We green techies types love our solar arrays and wind turbines. Sure, that love comes partially from their ability to harvest energy without burning or emitting anything… but the aesthetic appeal of these technologies also plays into it. When taking a look at the building above, you’re probably drawn immediately to the solar panels… and the architect clearly used them as a design element as well as an energy source.
This gorgeous structure, a new, net-zero townhome building set to open in Issaquah, Washington, certainly relies on the photovoltaic panels for a part of the energy equation. But while the solar elements stand out, the zHome is really a tribute to less sexy (and, generally, more affordable) technology. The solar panels offset a third of the building’s energy use; the remaining 66% of the net-zero goal comes from:
- Super insulation: Specifically, nine inches of polystyrene foam that provides “nearly twice the insulative value (R-38 walls and R-60 ceilings, for you techies) of a wall built to the Washington State Energy Code.”
- Double-paned windows and very airtight walls: Very little heated or cooled air is going to escape from these homes, which, of course, means energy and money saved.
- A groundsource heat pump: This behind-the-scense technology will heat both air and water.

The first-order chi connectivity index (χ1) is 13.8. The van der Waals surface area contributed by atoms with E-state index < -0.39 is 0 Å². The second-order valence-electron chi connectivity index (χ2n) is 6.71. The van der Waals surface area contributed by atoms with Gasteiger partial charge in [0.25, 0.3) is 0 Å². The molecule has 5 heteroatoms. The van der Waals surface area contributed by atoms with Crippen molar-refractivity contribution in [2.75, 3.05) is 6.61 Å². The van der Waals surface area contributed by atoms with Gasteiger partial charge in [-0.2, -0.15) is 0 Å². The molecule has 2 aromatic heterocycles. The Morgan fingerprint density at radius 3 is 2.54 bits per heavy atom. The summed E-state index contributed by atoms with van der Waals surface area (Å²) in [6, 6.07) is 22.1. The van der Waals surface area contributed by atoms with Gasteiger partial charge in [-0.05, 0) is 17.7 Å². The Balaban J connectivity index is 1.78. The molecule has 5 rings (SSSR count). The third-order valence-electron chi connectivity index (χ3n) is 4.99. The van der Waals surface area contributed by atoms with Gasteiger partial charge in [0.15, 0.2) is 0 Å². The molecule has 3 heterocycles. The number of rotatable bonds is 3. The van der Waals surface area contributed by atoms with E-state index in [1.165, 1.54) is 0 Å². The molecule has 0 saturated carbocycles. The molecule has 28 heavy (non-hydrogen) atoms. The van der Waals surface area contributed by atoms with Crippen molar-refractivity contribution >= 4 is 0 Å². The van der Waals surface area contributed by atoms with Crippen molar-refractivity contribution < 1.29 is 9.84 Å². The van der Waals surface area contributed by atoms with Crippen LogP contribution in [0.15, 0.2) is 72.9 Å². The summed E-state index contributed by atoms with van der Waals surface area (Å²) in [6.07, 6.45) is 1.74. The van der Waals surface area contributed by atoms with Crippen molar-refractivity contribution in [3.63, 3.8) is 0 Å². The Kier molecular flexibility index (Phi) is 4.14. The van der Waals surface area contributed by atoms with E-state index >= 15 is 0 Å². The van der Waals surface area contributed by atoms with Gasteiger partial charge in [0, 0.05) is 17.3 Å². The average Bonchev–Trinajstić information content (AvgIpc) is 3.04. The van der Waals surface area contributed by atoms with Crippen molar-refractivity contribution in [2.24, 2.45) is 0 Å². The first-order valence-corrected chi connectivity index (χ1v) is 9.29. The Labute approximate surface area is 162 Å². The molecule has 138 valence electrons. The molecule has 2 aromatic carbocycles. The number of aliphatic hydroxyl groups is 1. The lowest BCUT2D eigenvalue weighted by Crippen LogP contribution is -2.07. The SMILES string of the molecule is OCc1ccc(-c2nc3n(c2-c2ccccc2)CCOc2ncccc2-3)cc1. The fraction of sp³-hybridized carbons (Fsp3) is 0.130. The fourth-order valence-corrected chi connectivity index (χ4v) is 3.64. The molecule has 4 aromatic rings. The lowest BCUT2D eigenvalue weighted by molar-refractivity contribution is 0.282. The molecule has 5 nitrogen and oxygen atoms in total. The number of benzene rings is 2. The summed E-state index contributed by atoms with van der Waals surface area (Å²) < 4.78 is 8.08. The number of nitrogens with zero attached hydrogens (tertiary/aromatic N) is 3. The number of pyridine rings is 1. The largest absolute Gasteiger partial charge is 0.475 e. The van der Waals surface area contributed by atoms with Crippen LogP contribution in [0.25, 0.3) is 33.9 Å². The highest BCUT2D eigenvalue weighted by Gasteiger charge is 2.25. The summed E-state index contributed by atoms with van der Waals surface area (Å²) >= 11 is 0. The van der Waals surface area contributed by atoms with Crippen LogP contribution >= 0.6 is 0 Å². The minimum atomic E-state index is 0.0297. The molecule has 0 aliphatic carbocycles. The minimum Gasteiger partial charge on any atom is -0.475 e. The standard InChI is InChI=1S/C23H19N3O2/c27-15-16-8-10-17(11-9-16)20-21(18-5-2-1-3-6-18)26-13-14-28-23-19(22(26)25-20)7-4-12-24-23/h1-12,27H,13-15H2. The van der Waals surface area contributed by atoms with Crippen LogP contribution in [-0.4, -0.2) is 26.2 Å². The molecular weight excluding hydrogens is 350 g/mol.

- A heat recovery ventilator: OK, this is kind of cool, but not in a visual way: the ventilation system pulls heat from escaping air to warm cooler incoming air.
Efficient lighting and energy monitoring systems are also a part of the package – again, not the stuff of photo spreads. The zHome also features comparable water savings, along with other elements you’d expect in a green development: recycled and sustainably-harvested building materials, low/no-VOC paints and finishes, and wildlife and water-friendly landscaping and exterior elements.
The beauty of all of this technology that doesn’t get the same level of green techie buzz: the builders were able to achieve the net-zero status while keeping the homes in the mid-price range for the market. Yes, $400,000 – $600,000 price tags may make us in the Midwest gasp or wince… but that’s pretty reasonable for the Seattle area.
Part of the goal here is scalability – so hitting this price range was critical. The zHome strikes me as a concept that could be replicated elsewhere… and still hit that mid-market sweet spot.
Take a look through the building’s very thorough website, and let us know what you think…
Images courtesy of zHome